Our speaker was born in Toronto and received his schooling here. He began his business career at the age of twenty, when he joined the Easy Washing Machine Company as a junior clerk in 1928. He became President of this company and later merged with General Steel Wares in September 1958 to take the prominent position in his field which he occupies today. Mr. Randall speaks with an enviable background of experience and knowledge on the subject, "Challenge From the Americas". Gentlemen, Mr. S. J. Randall.
MR. RANDALL: Thank you, Chairman, for your kind remarks, and I do appreciate the opportunity of being invited to address your members. Before embarking on the topic "Challenge From the Americas," perhaps I should suggest to you that the prime purpose of merchandising is to find people who have a need for what you have to offer. A few months ago I was privileged to address the Canadian Netherlands Council on the subject "Prospecting for Needers." At that time I pointed out that our Company had become interested in the European market and the U.K. particularly after my visit there in March of 1960 to the Ideal Home Show.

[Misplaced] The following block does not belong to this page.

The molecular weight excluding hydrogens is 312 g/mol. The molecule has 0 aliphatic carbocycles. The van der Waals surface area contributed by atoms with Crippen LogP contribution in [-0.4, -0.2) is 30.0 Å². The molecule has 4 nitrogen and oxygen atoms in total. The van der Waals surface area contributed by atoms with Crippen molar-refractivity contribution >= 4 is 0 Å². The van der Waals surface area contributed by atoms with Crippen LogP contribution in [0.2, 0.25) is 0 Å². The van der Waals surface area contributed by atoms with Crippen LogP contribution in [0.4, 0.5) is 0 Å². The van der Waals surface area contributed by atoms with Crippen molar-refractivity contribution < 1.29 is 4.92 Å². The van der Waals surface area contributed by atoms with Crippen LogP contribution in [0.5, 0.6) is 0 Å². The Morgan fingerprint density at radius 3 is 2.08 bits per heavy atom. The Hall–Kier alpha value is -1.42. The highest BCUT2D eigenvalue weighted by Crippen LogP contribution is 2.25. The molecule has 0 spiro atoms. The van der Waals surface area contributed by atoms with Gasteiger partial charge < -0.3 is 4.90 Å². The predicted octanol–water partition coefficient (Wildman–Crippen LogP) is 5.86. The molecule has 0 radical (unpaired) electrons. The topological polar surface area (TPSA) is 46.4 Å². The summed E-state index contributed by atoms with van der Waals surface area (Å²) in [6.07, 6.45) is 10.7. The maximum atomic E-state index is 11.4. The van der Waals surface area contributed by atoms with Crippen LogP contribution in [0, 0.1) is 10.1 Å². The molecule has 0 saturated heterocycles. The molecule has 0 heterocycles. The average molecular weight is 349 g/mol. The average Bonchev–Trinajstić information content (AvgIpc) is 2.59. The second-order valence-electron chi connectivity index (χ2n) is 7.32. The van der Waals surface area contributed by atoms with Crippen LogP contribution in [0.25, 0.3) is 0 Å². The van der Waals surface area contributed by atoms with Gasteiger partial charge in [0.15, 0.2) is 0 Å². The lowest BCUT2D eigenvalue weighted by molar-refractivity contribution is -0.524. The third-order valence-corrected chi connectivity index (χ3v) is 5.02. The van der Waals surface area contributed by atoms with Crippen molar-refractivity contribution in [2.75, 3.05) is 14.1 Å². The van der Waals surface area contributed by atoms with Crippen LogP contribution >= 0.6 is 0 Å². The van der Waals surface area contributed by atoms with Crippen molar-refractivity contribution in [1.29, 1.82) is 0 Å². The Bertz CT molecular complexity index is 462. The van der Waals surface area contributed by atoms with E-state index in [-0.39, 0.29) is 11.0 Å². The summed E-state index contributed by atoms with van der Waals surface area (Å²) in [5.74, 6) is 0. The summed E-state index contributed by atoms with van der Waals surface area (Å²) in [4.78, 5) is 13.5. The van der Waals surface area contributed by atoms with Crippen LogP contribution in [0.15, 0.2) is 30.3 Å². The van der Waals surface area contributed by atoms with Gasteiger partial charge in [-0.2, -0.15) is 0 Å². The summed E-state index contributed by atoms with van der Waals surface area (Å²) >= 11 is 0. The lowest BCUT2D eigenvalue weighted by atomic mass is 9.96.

We displayed all of our Company's major appliances including warm air heating and, while I could see a tremendous need for the use of our warm air heating appliances both in gas and oil, the domestic sale of automatic washing machines, in view of the lack of water pressures in the homes, and the space in which to house these larger type washers, made the sale of this appliance somewhat doubtful. In view of this I thought housing conditions, particularly in the crowded tenement sections, lent itself to automatic coin laundry stores, and our Company embarked on a program of first setting up these stores in England and then branching into other countries. At the moment, we have five stores opened in the U.K. and another thirteen or fourteen under construction by various independent owners who we hope will be in operation before the end of this year. I might also add that we have opened four stores in Holland, and there are another six under construction which will be opened by the first of the year. In both of these countries we were told that automatic coin laundry stores would not be acceptable, but we have proven once more that if people have a NEED, and we provide the services to look after that need, they will accept an innovation.